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What does this mean in Ancient Greek?
All hail Steve Theodore’s answer, which is exemplary.
OP has been kind enough to provide the original in https://www.quora.com/What-does-…. It is from a modern textbook:
Ἐγώ εἰμι Ἑλληνικὸν παιδίον καὶ οἰκῶ ἐν ἀγροῖς. Ἐν τοῖς ἀγροῖς ὁ Φίλιππος γεωργός ἐστιν: αὐτὸς γεωργεῖ καὶ ἔχει χωρίον.
Ἆρ΄ ἐροτᾷς τίς μὲν εγώ, τίς δ΄ ὁ Φίλιππος;
What it means is that the textbook author does not have an idiomatic command of Ancient Greek.
First giveaway, “I am a Greek child”, Ἐγώ εἰμι Ἑλληνικὸν παιδίον. Quite apart from the obtrusive pronoun (“IIIIIIII am a Greek child”—you normally wouldn’t put the pronoun in at all): Greek then and now keeps its ethnonyms and adjectives separate, unlike English and Spanish. You just wouldn’t say “I am a Hellenic child”. You would say “I am a Hellene and a child”, παῖς εἰμί, Ἕλλην τε. (Or in Modern Greek, “I am a Hellene-ling”: είμαι ελληνόπουλο.)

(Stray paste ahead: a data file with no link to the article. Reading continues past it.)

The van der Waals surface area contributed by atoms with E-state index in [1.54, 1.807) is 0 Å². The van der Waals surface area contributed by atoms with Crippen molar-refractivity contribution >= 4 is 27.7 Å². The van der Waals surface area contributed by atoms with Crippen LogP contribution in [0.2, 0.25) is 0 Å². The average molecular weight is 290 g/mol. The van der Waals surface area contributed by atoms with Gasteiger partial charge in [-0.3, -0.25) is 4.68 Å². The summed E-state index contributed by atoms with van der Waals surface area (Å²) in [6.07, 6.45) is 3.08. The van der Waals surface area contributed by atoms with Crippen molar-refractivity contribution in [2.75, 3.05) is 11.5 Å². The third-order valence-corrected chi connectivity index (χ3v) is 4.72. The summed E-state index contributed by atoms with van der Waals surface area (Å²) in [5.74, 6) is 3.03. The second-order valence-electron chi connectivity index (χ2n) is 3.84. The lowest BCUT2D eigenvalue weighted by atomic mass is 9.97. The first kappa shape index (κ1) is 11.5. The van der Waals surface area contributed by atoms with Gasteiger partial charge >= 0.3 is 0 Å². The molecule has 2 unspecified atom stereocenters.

And in context, “So you may ask: who am I and who is Philip” is meant as a cue for “well, let me tell you more about who I am and who Philip is.” But in that case, τίς doesn’t sound right: it sounds like a philosophical question on What is Truth? Who is the Dancer, and Who is the Dance? In this context, ποῖος “what kind of person” makes more sense.
As for “you may ask”, wouldn’t that be better as an optative or subjunctive anyway?